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Greece on edge of the abyss

For several months now the eyes of world are focused on Greece,  the “weak link” in the eurozone economy,  as the country is fighting to survive against bankruptcy over soaring deficits (standing at 14% of GDP), astronomical debt (at a whopping 130% of GDP), and—more important than anything else--a collapsing productive sector.  In many ways, the Greek saga has been worth following because the economic aspects involved merely represent the mirror image of everything we have associated politics with in the age of financialization. 

The plot involves a bit of everything: massive corruption (Greek ruling system), lying and accounting tricks (the culprits are the Greek governments and Goldman Sachs), hypocrisy and opportunism (mainly from the EU side of the equation), suspense (the Greek crisis has spread and is engulfing Europe), some hilarious characters acting as political leaders (Greek Prime Minister Papandreou, Frau Merkel), and plenty of action (strikes, demonstrations, death and destruction).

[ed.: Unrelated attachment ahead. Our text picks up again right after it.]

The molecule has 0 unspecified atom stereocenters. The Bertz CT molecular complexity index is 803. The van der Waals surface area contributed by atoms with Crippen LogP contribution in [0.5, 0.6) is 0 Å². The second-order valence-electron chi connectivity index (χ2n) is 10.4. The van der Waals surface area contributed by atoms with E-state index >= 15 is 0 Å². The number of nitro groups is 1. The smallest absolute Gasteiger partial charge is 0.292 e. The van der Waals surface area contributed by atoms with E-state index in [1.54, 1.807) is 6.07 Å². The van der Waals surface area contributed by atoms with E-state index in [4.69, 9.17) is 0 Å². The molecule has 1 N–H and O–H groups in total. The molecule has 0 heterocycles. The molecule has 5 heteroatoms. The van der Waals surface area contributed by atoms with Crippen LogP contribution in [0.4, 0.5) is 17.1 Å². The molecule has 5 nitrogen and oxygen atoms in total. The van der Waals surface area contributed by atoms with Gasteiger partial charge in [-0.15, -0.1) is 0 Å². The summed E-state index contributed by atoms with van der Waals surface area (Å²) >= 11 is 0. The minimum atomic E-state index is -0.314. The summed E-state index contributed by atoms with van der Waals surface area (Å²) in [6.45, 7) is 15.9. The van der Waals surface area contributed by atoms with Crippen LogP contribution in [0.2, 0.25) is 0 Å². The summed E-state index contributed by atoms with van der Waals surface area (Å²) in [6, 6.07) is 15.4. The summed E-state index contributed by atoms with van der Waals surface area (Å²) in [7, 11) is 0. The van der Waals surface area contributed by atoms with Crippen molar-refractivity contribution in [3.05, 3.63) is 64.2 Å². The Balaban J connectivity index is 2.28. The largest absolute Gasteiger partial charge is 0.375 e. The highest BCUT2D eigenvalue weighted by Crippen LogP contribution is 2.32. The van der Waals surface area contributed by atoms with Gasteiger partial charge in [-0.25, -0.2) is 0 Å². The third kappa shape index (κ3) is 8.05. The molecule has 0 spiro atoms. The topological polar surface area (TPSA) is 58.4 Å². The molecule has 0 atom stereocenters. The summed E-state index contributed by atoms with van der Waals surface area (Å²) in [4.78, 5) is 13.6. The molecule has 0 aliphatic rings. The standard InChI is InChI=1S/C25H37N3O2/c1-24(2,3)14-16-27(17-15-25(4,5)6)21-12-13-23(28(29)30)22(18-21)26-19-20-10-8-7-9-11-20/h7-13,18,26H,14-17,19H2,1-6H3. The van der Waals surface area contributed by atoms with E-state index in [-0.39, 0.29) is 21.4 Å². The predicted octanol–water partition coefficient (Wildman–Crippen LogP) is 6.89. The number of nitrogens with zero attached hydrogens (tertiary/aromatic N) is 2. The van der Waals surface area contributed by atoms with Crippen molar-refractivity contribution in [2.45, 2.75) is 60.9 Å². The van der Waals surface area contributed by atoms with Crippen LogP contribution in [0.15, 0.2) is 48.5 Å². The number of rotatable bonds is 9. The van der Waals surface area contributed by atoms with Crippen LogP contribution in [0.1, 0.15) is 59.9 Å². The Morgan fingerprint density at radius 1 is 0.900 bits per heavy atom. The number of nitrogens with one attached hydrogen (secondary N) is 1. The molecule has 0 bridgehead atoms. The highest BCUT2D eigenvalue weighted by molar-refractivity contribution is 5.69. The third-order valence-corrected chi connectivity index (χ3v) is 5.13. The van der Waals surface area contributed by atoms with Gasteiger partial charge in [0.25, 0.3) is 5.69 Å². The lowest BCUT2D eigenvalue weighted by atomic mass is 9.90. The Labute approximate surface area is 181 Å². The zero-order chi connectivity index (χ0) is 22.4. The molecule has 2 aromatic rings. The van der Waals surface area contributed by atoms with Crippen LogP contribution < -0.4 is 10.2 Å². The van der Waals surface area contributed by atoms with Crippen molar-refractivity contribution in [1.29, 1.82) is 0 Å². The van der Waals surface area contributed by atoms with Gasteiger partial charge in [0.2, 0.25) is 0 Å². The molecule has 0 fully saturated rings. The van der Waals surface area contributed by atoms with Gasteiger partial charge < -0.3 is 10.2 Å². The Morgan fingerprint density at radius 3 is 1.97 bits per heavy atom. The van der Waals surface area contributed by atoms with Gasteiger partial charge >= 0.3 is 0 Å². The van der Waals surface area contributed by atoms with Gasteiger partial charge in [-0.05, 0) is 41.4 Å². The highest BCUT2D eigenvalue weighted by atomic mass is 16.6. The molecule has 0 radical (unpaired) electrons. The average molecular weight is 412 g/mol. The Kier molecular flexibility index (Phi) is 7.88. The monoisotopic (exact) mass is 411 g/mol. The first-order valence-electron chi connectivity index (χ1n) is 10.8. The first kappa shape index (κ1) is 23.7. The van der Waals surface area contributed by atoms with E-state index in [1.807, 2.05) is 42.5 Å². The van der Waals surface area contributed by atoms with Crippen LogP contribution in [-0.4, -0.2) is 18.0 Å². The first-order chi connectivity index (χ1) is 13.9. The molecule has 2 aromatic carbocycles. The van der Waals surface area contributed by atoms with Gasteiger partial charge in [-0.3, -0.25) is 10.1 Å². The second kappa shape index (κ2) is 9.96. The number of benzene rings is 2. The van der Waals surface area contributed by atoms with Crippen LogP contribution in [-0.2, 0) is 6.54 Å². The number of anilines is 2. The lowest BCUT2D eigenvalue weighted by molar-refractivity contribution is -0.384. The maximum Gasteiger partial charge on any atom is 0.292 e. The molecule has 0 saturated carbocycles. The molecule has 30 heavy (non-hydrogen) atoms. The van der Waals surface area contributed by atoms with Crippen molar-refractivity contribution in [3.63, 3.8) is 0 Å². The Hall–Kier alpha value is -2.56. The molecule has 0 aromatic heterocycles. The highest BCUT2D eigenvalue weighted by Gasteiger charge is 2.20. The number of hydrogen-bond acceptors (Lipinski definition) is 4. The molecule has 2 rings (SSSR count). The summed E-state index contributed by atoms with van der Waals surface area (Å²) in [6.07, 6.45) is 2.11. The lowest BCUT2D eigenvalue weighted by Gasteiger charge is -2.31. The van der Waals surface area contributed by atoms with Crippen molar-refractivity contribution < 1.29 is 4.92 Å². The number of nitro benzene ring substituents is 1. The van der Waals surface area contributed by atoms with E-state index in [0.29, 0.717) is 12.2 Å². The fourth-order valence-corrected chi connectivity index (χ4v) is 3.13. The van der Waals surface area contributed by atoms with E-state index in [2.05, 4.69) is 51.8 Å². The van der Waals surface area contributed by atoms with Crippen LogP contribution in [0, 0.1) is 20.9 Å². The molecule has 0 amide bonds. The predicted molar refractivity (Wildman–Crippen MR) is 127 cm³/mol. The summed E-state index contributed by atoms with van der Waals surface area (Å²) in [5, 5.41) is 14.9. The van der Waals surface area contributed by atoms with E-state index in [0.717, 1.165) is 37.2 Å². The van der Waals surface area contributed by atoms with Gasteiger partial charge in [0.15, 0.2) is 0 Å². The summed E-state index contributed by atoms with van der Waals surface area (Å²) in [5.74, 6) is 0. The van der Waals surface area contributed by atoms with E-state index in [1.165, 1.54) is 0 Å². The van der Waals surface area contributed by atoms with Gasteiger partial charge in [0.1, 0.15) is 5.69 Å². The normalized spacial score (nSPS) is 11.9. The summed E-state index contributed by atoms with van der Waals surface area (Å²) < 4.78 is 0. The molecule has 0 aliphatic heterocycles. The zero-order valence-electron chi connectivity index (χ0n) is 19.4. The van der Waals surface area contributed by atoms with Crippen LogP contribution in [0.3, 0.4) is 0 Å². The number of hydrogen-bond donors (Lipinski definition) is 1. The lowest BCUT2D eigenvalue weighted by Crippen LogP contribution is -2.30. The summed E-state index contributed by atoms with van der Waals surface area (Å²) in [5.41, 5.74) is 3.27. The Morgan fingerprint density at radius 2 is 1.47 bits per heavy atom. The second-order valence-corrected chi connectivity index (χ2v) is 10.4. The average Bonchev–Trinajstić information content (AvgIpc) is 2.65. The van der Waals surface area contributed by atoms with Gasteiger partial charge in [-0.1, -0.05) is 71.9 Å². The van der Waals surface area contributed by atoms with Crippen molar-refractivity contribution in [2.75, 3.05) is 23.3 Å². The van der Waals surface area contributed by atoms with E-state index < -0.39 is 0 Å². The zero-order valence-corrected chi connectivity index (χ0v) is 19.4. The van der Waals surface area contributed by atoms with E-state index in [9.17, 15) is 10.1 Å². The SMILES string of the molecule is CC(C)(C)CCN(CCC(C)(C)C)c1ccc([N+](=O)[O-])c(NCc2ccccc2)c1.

How the story will end is really anyone's guess, but a disconcerting finale (restructuring of the debt and default), or even a more terrifying end (Greece’s removal from the eurozone), is not an improbable outcome – and that in spite of, or perhaps because of, the three-year, 110 billion euro “rescue package” launched by the EU and the IMF.

The Greek “rescue package” is a seriously flawed financial plan. First, it is conditioned upon the successful implantation of a structural adjustment program that contains harsh austerity measures which will hurt workers, pensioners and the poor and dismantle an already scant welfare system. Greece already ranks among the most unequal societies in the world, with 20 percent of the population living below the poverty level, and its social services resemble those of an undeveloped rather than those of a developed country.